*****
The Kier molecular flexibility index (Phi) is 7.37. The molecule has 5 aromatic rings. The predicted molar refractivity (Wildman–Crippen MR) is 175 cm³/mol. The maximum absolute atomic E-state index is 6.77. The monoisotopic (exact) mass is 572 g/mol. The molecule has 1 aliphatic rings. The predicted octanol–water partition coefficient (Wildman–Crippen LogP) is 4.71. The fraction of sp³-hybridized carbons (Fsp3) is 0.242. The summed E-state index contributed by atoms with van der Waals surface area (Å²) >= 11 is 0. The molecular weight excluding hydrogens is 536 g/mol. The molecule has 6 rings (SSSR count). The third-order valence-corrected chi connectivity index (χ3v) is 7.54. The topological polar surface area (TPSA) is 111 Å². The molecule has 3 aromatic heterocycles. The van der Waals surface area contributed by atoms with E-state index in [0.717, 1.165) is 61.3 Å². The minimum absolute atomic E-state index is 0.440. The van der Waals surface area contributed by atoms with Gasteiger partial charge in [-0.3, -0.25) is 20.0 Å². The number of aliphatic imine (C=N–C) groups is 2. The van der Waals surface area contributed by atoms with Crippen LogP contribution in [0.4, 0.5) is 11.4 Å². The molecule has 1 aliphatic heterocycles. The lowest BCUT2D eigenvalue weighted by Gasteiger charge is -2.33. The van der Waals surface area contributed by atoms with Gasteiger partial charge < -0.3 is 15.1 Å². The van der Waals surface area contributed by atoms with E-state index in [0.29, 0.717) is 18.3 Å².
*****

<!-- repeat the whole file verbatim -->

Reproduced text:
The Kier molecular flexibility index (Phi) is 7.37. The molecule has 5 aromatic rings. The predicted molar refractivity (Wildman–Crippen MR) is 175 cm³/mol. The maximum absolute atomic E-state index is 6.77. The monoisotopic (exact) mass is 572 g/mol. The molecule has 1 aliphatic rings. The predicted octanol–water partition coefficient (Wildman–Crippen LogP) is 4.71. The fraction of sp³-hybridized carbons (Fsp3) is 0.242. The summed E-state index contributed by atoms with van der Waals surface area (Å²) >= 11 is 0. The molecular weight excluding hydrogens is 536 g/mol. The molecule has 6 rings (SSSR count). The third-order valence-corrected chi connectivity index (χ3v) is 7.54. The topological polar surface area (TPSA) is 111 Å². The molecule has 3 aromatic heterocycles. The van der Waals surface area contributed by atoms with E-state index in [0.717, 1.165) is 61.3 Å². The minimum absolute atomic E-state index is 0.440. The van der Waals surface area contributed by atoms with Gasteiger partial charge in [-0.3, -0.25) is 20.0 Å². The number of aliphatic imine (C=N–C) groups is 2. The van der Waals surface area contributed by atoms with Crippen LogP contribution in [0.4, 0.5) is 11.4 Å². The molecule has 1 aliphatic heterocycles. The lowest BCUT2D eigenvalue weighted by Gasteiger charge is -2.33. The van der Waals surface area contributed by atoms with Gasteiger partial charge < -0.3 is 15.1 Å². The van der Waals surface area contributed by atoms with E-state index in [0.29, 0.717) is 18.3 Å².